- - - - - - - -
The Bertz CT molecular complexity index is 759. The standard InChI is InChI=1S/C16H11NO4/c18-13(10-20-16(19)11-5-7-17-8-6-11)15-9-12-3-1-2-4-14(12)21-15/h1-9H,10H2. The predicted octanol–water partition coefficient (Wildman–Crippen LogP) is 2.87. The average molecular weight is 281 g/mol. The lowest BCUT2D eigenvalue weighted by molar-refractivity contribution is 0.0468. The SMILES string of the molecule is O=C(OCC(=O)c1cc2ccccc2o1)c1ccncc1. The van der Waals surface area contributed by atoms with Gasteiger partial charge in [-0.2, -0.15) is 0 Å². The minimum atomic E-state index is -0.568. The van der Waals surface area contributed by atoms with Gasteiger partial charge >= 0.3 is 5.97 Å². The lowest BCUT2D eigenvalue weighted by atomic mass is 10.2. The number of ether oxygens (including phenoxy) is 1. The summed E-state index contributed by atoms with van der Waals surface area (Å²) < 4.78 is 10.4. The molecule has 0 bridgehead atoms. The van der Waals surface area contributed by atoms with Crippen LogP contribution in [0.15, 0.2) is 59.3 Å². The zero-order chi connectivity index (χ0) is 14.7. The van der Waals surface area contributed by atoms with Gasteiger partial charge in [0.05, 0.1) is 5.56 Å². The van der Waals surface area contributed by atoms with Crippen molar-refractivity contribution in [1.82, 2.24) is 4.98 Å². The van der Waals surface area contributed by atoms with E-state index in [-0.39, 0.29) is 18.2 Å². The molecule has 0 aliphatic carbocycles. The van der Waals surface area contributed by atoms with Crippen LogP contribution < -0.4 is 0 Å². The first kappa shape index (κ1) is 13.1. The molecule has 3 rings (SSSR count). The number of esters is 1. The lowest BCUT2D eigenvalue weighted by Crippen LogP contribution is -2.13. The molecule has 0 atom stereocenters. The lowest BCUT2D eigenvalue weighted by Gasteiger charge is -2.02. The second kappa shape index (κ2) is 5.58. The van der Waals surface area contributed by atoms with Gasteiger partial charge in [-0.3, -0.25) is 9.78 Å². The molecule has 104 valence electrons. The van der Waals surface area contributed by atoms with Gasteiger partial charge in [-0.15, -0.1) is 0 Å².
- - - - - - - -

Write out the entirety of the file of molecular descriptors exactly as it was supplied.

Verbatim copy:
The Bertz CT molecular complexity index is 759. The standard InChI is InChI=1S/C16H11NO4/c18-13(10-20-16(19)11-5-7-17-8-6-11)15-9-12-3-1-2-4-14(12)21-15/h1-9H,10H2. The predicted octanol–water partition coefficient (Wildman–Crippen LogP) is 2.87. The average molecular weight is 281 g/mol. The lowest BCUT2D eigenvalue weighted by molar-refractivity contribution is 0.0468. The SMILES string of the molecule is O=C(OCC(=O)c1cc2ccccc2o1)c1ccncc1. The van der Waals surface area contributed by atoms with Gasteiger partial charge in [-0.2, -0.15) is 0 Å². The minimum atomic E-state index is -0.568. The van der Waals surface area contributed by atoms with Gasteiger partial charge >= 0.3 is 5.97 Å². The lowest BCUT2D eigenvalue weighted by atomic mass is 10.2. The number of ether oxygens (including phenoxy) is 1. The summed E-state index contributed by atoms with van der Waals surface area (Å²) < 4.78 is 10.4. The molecule has 0 bridgehead atoms. The van der Waals surface area contributed by atoms with Crippen LogP contribution in [0.15, 0.2) is 59.3 Å². The zero-order chi connectivity index (χ0) is 14.7. The van der Waals surface area contributed by atoms with Gasteiger partial charge in [0.05, 0.1) is 5.56 Å². The van der Waals surface area contributed by atoms with Crippen molar-refractivity contribution in [1.82, 2.24) is 4.98 Å². The van der Waals surface area contributed by atoms with E-state index in [-0.39, 0.29) is 18.2 Å². The molecule has 0 aliphatic carbocycles. The van der Waals surface area contributed by atoms with Crippen LogP contribution < -0.4 is 0 Å². The first kappa shape index (κ1) is 13.1. The molecule has 3 rings (SSSR count). The number of esters is 1. The lowest BCUT2D eigenvalue weighted by Crippen LogP contribution is -2.13. The molecule has 0 atom stereocenters. The lowest BCUT2D eigenvalue weighted by Gasteiger charge is -2.02. The second kappa shape index (κ2) is 5.58. The van der Waals surface area contributed by atoms with Gasteiger partial charge in [-0.3, -0.25) is 9.78 Å². The molecule has 104 valence electrons. The van der Waals surface area contributed by atoms with Gasteiger partial charge in [-0.15, -0.1) is 0 Å².